I’m sure there are better ways to decompose social networks, but in my simple mind, there are only a small number of fundamental components:
- directories and address books (you need to find the person or group you’re looking for)
- profiles and CVs and suchlike (there has to be some way of describing the person or group)
- communications infrastructure (you need ways to talk and listen and exchange messages)
- scheduling infrastructure (you need ways to agree times and places to meet)
- event notifiers (you need ways to spread news and gossip)
All these then get wrapped into a larger infrastructure, which covers four other things:
- an ability to identify oneself
- an ability to personalise the experience
- an ability to have Four Pillars support (search, syndication, fulfilment; we already have conversation)
- an ability for developers to add applications
In a way that’s what Office and Exchange and Outlook was about. In a way that’s what Bloomberg was about. And in a way that’s what Facebook and even Twitter are about.
This is an emergent and evolving space, but only in a narrow respect: communities have been around a very very long time; communications processes have also been around for a very long time. What has changed is the following:
- communications tools are becoming ubiquitous, especially with the web and mobile devices
- communications themselves now persisted digitally (allowing efficient archival, retrieval, search and syndication)
- the tools and the modes of communication have become more affordable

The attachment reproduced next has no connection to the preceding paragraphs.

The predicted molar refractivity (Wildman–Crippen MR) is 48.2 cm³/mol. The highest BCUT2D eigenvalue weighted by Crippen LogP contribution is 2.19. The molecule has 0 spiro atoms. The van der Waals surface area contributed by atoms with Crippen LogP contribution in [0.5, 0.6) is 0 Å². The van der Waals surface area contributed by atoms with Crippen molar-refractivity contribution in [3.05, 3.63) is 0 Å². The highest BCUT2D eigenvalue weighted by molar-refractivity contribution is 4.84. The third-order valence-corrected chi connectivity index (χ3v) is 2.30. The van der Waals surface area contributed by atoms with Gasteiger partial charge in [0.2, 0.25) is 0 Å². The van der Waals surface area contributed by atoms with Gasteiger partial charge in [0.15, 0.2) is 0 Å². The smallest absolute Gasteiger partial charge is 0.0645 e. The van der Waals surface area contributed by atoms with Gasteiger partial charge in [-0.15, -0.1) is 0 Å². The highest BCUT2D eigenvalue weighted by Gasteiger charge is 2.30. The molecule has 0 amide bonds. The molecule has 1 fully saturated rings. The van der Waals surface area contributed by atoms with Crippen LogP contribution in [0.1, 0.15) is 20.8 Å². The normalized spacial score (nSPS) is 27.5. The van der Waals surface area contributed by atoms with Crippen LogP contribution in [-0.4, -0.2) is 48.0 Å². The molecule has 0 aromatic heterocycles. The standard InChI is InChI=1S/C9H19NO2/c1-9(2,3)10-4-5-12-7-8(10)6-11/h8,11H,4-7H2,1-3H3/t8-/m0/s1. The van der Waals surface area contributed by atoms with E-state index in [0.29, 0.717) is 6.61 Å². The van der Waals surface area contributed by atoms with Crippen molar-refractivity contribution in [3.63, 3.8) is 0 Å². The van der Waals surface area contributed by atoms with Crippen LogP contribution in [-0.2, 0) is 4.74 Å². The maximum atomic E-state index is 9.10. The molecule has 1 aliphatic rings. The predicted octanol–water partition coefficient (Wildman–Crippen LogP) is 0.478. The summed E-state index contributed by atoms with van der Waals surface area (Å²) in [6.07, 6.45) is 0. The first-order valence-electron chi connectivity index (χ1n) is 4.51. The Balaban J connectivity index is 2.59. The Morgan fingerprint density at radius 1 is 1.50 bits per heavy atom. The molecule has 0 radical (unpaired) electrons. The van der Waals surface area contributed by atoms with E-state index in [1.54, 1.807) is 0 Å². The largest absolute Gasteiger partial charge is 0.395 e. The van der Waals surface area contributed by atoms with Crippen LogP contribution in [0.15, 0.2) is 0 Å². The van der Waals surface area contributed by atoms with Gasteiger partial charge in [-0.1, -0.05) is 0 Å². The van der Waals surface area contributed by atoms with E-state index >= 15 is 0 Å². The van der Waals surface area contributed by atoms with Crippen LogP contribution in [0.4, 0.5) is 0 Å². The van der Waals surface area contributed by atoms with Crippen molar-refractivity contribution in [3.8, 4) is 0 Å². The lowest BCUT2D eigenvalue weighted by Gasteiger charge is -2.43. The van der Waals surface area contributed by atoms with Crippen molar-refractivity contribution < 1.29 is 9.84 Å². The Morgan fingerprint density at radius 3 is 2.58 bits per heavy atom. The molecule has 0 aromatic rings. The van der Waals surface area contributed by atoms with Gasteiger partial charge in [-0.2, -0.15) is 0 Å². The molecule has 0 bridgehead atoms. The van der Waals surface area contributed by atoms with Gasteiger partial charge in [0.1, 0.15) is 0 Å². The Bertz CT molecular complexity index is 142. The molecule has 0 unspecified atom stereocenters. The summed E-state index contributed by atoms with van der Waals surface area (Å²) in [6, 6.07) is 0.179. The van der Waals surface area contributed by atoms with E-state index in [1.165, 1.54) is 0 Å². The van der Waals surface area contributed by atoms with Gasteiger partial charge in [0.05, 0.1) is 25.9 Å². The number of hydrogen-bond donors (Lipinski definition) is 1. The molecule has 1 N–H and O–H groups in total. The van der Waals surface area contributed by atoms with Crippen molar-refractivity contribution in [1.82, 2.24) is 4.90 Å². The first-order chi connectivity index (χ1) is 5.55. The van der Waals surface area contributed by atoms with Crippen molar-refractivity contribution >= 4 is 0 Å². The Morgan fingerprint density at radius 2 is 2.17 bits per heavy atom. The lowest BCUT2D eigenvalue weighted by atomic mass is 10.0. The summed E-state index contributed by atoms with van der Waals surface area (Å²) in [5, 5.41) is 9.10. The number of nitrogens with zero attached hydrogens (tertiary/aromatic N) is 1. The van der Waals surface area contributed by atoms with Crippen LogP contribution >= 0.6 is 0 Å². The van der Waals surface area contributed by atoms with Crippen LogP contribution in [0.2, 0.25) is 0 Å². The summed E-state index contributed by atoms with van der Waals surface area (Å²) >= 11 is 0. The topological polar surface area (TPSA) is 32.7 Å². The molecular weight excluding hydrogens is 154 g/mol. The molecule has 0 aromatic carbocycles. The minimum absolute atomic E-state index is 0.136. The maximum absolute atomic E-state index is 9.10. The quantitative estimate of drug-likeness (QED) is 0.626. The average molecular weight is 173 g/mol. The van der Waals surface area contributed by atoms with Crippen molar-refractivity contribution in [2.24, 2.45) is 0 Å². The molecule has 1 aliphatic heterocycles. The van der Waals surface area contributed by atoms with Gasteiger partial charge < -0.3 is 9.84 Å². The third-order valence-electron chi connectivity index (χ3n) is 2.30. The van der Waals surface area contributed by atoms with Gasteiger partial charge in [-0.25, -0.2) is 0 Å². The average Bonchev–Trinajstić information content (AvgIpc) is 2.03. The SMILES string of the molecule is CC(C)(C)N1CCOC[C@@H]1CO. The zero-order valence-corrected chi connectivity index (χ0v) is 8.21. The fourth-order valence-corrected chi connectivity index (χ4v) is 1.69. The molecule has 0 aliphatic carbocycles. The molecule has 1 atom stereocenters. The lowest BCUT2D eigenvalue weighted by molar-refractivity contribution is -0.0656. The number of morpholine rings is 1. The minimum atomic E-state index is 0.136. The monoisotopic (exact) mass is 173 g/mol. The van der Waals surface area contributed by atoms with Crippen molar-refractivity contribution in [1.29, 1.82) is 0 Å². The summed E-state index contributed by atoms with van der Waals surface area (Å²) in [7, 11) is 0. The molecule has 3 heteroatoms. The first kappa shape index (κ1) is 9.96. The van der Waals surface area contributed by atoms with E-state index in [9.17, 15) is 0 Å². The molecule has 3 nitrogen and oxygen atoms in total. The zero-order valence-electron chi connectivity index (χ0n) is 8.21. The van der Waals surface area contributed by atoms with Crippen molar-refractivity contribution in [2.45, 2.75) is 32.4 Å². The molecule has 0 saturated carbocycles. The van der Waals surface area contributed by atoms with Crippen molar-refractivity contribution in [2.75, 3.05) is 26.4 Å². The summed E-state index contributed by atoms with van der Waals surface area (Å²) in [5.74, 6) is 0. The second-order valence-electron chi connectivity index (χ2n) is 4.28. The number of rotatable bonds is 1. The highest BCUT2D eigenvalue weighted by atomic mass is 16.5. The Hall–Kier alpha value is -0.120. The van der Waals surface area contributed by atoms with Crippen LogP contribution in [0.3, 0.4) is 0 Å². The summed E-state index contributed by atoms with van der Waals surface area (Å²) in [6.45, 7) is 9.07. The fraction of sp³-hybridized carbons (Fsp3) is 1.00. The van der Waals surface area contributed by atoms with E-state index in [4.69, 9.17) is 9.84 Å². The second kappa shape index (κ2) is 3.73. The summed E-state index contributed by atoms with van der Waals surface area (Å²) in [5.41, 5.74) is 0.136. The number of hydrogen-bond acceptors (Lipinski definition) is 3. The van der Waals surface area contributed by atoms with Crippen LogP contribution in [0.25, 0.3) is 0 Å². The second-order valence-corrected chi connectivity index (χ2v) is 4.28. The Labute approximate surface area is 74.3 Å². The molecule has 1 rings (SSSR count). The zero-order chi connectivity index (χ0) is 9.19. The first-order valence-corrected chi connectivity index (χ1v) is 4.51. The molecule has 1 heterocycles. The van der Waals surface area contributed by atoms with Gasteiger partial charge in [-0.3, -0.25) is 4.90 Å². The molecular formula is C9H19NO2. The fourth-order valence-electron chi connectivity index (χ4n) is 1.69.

As a result, there’s a lot of learning to be had. Some people are concentrating on the interactions within the communities, the social graph as it were. Some are concentrating on movements: take a look at this article, published in the latest issue of Nature, and building on a theme established by a number of essays written by Barabasi and Gonzalez et al over the last couple of years); some continue to focus on the ownership, privacy and portability of the information. Yes, there’s a lot of learning to be had.
From an enterprise context, the learning takes on one further dimension. Enterprises have always been about walls and perimeters; now, as the walls become more and more porous, as the enterprises extend beyond their traditional boundaries to their customers and supply chains, communities become alliances, they become ecosystems, they become groupings of what Venkat calls “network-based competition”.
Yes, there’s a lot of learning to be hard.
Me, I’m utterly fascinated by one small piece of this overall puzzle. Alerts, event notifications, status messages, whatever you want to call them. Maybe it’s the old journalist in me. That’s why I loved the mini feed in Facebook. That’s why I loved Twitter.
And now, as I see more and more tools that help scrape information to do with events, I find myself going off at a tangent. Realising that we’re going to get overloaded by such messages (remember what happened when people started connecting Twitter to their Facebook status messages?); realising that current tools are already being stretched; and realising that the historical response (aggregation and summarising) is inappropriate.
I think we’re going to see an explosion of activity in the status message related tool space, with two different sets of tools. One to do with personal “manual” input, one to do with automated input. In both cases, I think we’re going to see this explosion connect with a similar set of explosions in the visualisation space, so that we see more colour, more heatmaps, more timelines, more fractal representations, more radar diagrams, more tag-cloud-like diagrams …… but all to do with status messages.
Status messages with a difference. Not aggregated, not summarised, but built around a capillary-action publish-subscribe model. Truly personalised.
That’s provisional enough. Now I wait for the comments so that I can learn more about this.